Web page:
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9 All-Natural Remedies to Improve the Quality of Your Sleep

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By Kate Harveston — There’s nothing like waking up in the morning feeling refreshed and ready to take on the day. But for years, I didn’t feel anything close to that, and fitful periods of sleep and lengthy stretches of wakefulness dominated my nights.

Peaceful rest had escaped me due to high levels of stress at work, and my thoughts would race through my head when I turned in for the night. The longer my anxiety-induced problems kept me awake, the more my productivity suffered in the office. I started nodding off in meetings, and the bags under my eyes were becoming an embarrassment.

On top of that, I was grinding my teeth in my sleep — another product of my anxiety that was hard to fight. I regularly woke up with a clenched jaw and lingering soreness throughout the day. And with the occasional headaches, I was in bad shape.

But as I read up on ways to fix my restless nights, I found I was not alone, and sleep issues are plaguing a substantial number of people.

For at least a few nights each week, 62 percent of American adults have sleep problems. From snoring to fellow teeth grinders, most of the American population undergoes challenges with their sleep. I found this both comforting and concerning. And you might, too, if you have sleep-related issues.

But a large portion also has severe sleep disorders. According to the American Sleep Association, approximately 50 to 70 million Americans have a sleep disorder, including sleep apnea, narcolepsy, night terrors and circadian rhythm disorders. And these disorders can affect your daily life now, as well as your health later.

While I found out about these widespread problems, I also researched and experimented with natural solutions. I found several toxin-free options through research, on the internet and by word of mouth. After testing them out, I had success with a few. Not only did I locate some remedies that achieved a better quality of sleep for me, but I landed on some that eased my teeth grinding, too. Check out the following all-natural remedies and my experiences with them below.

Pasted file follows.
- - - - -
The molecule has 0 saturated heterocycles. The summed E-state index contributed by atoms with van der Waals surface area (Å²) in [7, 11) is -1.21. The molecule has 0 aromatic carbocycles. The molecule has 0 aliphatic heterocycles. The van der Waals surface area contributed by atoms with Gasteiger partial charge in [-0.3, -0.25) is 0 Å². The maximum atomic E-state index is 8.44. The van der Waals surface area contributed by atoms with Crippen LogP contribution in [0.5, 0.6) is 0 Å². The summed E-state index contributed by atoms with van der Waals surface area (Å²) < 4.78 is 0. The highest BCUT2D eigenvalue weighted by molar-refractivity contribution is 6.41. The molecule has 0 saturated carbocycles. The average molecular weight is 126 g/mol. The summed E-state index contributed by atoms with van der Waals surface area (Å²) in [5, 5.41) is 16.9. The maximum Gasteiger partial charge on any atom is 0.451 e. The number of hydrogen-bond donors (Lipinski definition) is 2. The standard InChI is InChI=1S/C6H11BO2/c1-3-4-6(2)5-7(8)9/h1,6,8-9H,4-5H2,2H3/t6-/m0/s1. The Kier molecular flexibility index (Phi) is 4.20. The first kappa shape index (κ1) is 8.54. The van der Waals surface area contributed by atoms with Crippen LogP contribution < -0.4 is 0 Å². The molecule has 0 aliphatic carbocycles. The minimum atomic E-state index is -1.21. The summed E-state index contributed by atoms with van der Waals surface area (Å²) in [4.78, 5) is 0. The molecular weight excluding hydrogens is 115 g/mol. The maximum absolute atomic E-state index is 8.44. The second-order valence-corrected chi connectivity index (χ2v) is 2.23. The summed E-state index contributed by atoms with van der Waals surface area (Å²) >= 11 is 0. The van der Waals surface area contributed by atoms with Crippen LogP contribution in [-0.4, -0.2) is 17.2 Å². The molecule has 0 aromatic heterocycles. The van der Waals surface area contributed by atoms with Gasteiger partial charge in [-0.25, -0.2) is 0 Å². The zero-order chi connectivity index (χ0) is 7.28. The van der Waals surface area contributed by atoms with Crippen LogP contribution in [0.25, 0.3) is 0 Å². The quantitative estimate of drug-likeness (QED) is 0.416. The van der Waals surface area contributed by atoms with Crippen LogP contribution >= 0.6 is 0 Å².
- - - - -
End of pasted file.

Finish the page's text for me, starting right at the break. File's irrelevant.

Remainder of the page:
Melatonin

Our bodies naturally produce melatonin to keep the circadian rhythm flowing, and many people recommend it as a reliable sleep remedy. And it does help you fall asleep quickly. Essentially, melatonin supplements tell your brain it’s time to wind down, as it’s a circadian clock regulator. Doctors typically recommend you stop using it after a few weeks, so it’s not a long-term cure for sleeplessness.

Melatonin was one of the first things I tried when I encountered sleep issues, and it was highly effective. I would take it a while before bedtime to help me fall asleep quickly. But some can eventually see a diminished response to melatonin after a while, meaning you can’t continually take it. If you prefer an even more organic sleep aid, have some cherries as a bedtime snack, because they contain levels of melatonin.

Chamomile

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Source: Pixabay

Hot herbal tea has been a favorite of mine for a long time, so when I heard chamomile tea was a stress reliever and sleep remedy, I immediately incorporated it into my nightly routine. With its mild flavor and sweet smell, it’s extremely soothing.

In traditional medicine, people have long considered the chamomile flower a useful tool for relaxation. Doctors often prescribe benzodiazepine medications to induce sleep, but chamomile might work similarly, due to the flavonoids in it.

This plant-based supplement can function as a sedative to calm you to the point of dozing off. Chamomile continues to be an essential herbal aid for me, and I sip it about half an hour before I plan to turn in.

Less Caffeine

I hardly ever go without a cup of coffee in the morning, but I adjusted my continual intake throughout the day to account for my tense sleep pattern. A high caffeine intake, especially close to bedtime, can stimulate your muscles and lead to clenched teeth.

Restricting my consumption of coffee to one cup early in the morning reduced the times I would wake up with a tight jaw. I also stayed away from other caffeine-rich foods and drinks in the evening to give me a better chance of quality rest.

Lavender

At first, I was hesitant about using lavender as a sleep aid, because I was worried the smell would be overpowering. But I started applying a spray mixture of lavender essential oil and water to my pillow at night, and I experienced deeper sleep without as much tossing and turning.

Applying lavender essential oil topically, orally or through aromatherapy can give you a longer duration of restful sleep. Turning on a diffuser at night or even using an organic lotion infused with lavender can provide relief from an uneasy sleep.